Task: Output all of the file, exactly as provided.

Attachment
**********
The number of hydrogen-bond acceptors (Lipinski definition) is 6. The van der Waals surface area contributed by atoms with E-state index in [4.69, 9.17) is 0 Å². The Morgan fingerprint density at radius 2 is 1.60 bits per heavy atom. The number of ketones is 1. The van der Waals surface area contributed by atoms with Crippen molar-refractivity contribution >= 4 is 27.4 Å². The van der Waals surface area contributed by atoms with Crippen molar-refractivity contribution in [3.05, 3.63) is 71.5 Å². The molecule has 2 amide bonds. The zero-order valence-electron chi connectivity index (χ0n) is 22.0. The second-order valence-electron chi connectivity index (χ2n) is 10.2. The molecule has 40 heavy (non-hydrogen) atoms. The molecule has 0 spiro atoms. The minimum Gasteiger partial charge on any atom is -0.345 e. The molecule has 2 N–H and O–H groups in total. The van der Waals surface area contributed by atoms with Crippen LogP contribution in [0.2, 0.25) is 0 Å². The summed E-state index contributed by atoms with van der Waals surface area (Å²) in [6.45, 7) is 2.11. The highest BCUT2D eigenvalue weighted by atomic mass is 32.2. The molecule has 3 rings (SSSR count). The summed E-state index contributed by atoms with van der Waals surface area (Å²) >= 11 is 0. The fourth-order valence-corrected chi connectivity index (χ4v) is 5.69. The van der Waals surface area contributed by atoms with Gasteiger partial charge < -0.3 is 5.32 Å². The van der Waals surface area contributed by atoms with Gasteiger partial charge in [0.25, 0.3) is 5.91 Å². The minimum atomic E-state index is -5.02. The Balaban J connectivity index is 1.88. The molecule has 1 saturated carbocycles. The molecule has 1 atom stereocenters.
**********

The number of hydrogen-bond acceptors (Lipinski definition) is 6. The van der Waals surface area contributed by atoms with E-state index in [4.69, 9.17) is 0 Å². The Morgan fingerprint density at radius 2 is 1.60 bits per heavy atom. The number of ketones is 1. The van der Waals surface area contributed by atoms with Crippen molar-refractivity contribution >= 4 is 27.4 Å². The van der Waals surface area contributed by atoms with Crippen molar-refractivity contribution in [3.05, 3.63) is 71.5 Å². The molecule has 2 amide bonds. The zero-order valence-electron chi connectivity index (χ0n) is 22.0. The second-order valence-electron chi connectivity index (χ2n) is 10.2. The molecule has 40 heavy (non-hydrogen) atoms. The molecule has 0 spiro atoms. The minimum Gasteiger partial charge on any atom is -0.345 e. The molecule has 2 N–H and O–H groups in total. The van der Waals surface area contributed by atoms with Crippen LogP contribution in [0.2, 0.25) is 0 Å². The summed E-state index contributed by atoms with van der Waals surface area (Å²) in [6.45, 7) is 2.11. The highest BCUT2D eigenvalue weighted by atomic mass is 32.2. The molecule has 3 rings (SSSR count). The summed E-state index contributed by atoms with van der Waals surface area (Å²) >= 11 is 0. The fourth-order valence-corrected chi connectivity index (χ4v) is 5.69. The van der Waals surface area contributed by atoms with Gasteiger partial charge < -0.3 is 5.32 Å². The van der Waals surface area contributed by atoms with Gasteiger partial charge in [0.25, 0.3) is 5.91 Å². The minimum atomic E-state index is -5.02. The Balaban J connectivity index is 1.88. The molecule has 1 saturated carbocycles. The molecule has 1 atom stereocenters.